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Earth Day Resources

Earth in Our HandsKids love exploring the world around them, and Earth Day offers a great way to introduce them to environmental science and engineering. The following sampler includes activities, lessons, and resources that promote green engineering and science learning.

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Trash Sliders

Trash sliders at 2015 ASEE K12 workshopIn this activity, teams of middle school students express their creativity while learning the fundamentals of engineering design, sustainability, and the basic physics of forces and motion by building a vehicle out of recycled trash that is capable of transporting liquid over rough terrain with as little spillage as possible.

Note: This activity can be scaled for high school or upper elementary students.

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Hidden Wealth in Food Waste?

Union Market composting garbageThe world wastes 1.4 billion tons of food annually, with the average American chucking out 250 pounds’ worth. Designers, engineers, and even restaurants are shrinking that global garbage heap with innovations ranging from “smart” food packaging to urban composting.

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What a Dump!

landfillIn this activity, teams of students in grades 5 to 7 learn about environmental, civil, and sanitation engineering by designing and building model landfills that hold the most garbage, minimize costs, and prevent trash and contaminated “rainwater” from polluting the nearby “city.” Teams test their landfills, and graph and compare designs for capacity, cost, and performance.

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Competition: Trash Design Challenge, San Jose, CA. From Sept. 25, 2010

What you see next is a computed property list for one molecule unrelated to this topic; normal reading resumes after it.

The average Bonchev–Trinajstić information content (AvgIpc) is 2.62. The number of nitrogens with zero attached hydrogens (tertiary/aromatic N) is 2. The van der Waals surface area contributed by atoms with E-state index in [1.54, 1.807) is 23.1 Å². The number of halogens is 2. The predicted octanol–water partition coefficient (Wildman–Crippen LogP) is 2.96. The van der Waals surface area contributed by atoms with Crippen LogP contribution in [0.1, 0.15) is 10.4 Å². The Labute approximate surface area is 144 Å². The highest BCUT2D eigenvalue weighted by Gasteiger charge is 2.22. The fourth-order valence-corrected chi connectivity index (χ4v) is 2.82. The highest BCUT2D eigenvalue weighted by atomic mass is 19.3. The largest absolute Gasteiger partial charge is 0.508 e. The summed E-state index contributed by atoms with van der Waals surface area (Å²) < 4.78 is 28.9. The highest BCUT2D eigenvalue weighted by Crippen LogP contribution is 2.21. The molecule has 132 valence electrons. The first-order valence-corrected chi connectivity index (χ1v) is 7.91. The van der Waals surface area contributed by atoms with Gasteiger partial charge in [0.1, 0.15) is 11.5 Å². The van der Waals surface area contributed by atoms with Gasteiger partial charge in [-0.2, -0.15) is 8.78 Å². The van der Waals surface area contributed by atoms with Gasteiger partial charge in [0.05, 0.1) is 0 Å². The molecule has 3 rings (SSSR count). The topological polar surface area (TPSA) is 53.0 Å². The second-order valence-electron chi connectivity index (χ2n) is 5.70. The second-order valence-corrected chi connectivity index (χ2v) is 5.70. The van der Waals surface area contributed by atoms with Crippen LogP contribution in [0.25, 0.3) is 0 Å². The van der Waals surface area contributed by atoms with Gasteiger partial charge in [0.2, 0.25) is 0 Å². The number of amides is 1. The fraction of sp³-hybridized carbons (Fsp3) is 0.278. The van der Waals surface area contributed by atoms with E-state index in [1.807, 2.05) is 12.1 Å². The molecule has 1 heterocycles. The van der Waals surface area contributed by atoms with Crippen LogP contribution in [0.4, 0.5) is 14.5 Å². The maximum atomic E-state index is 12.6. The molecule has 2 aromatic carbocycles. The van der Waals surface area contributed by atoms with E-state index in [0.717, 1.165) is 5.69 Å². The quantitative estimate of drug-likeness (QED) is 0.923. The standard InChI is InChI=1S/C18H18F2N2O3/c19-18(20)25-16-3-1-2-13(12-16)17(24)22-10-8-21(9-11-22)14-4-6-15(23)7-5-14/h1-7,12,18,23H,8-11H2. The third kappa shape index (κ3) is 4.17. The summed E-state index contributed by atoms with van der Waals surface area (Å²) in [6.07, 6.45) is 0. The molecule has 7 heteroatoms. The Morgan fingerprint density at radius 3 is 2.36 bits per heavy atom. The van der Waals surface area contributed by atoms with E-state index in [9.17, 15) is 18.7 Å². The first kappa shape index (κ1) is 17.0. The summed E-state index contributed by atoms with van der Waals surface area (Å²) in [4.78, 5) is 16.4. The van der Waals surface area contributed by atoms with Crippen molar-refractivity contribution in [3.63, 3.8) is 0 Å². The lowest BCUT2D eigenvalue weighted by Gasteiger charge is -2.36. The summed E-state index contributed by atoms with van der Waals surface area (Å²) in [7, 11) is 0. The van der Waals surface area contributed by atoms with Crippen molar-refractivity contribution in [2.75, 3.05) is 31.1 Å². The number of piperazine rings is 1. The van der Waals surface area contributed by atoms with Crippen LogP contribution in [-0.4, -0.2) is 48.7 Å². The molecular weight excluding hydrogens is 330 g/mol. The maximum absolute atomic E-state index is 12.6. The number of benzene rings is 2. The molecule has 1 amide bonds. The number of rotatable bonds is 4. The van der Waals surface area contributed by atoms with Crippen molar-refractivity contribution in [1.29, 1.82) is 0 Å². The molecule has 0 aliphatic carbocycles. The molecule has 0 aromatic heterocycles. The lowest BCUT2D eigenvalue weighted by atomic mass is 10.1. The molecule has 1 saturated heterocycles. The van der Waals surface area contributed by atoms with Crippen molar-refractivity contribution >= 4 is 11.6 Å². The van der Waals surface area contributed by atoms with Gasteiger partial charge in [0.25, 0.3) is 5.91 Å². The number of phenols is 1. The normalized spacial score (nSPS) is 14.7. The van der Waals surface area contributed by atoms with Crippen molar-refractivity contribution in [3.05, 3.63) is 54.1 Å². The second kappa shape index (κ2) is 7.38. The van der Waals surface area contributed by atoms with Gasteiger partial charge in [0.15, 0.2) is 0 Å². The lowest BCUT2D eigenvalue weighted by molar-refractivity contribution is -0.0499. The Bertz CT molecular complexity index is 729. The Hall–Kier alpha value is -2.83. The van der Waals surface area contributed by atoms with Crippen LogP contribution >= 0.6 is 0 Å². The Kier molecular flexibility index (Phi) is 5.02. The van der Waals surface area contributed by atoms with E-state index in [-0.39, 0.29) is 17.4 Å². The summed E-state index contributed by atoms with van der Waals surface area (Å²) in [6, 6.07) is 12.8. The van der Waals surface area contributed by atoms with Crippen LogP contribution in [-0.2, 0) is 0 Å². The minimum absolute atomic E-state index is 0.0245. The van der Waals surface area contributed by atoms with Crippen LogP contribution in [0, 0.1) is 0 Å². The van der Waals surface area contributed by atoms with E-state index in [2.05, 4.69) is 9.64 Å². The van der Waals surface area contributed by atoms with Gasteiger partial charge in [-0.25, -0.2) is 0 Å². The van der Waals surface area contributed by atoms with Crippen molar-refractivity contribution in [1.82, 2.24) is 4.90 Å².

test rigTech Challenge 2011, sponsored by The Tech Museum, in San Jose, CA, this is an annual team design challenge for youth in grades 5 through 12 that introduces and reinforces the scientific process with a hands-on project geared to solve a real-world problem. This year’s challenge has students devise ways to rid the oceans of trash. Information Clinics begin Sept. 25, 2010, through Feb. 2011.

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Lesson: Life After Trash

Student teams use the engineering design process to create a useful product of their choice out of recyclable items and “trash.” The class is given a “landfill” of reusable items and allowed a limited amount of bonding materials. The activity addresses the importance of reuse and encourages students to look at ways they can reuse items they would normally throw away. Students are further prompted to consider the problems with growing landfills, and efforts by engineers and others to reduce pollution, emissions, and trash production.

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Feature: Warrior Against Poverty

From helping impoverished trash workers in Argentina to transforming the way Canadian engineering students learn, Caroline Baillie has been a tireless champion of fostering social justice through engineering, challenging her colleagues and students to make ethics a core concern in their work.

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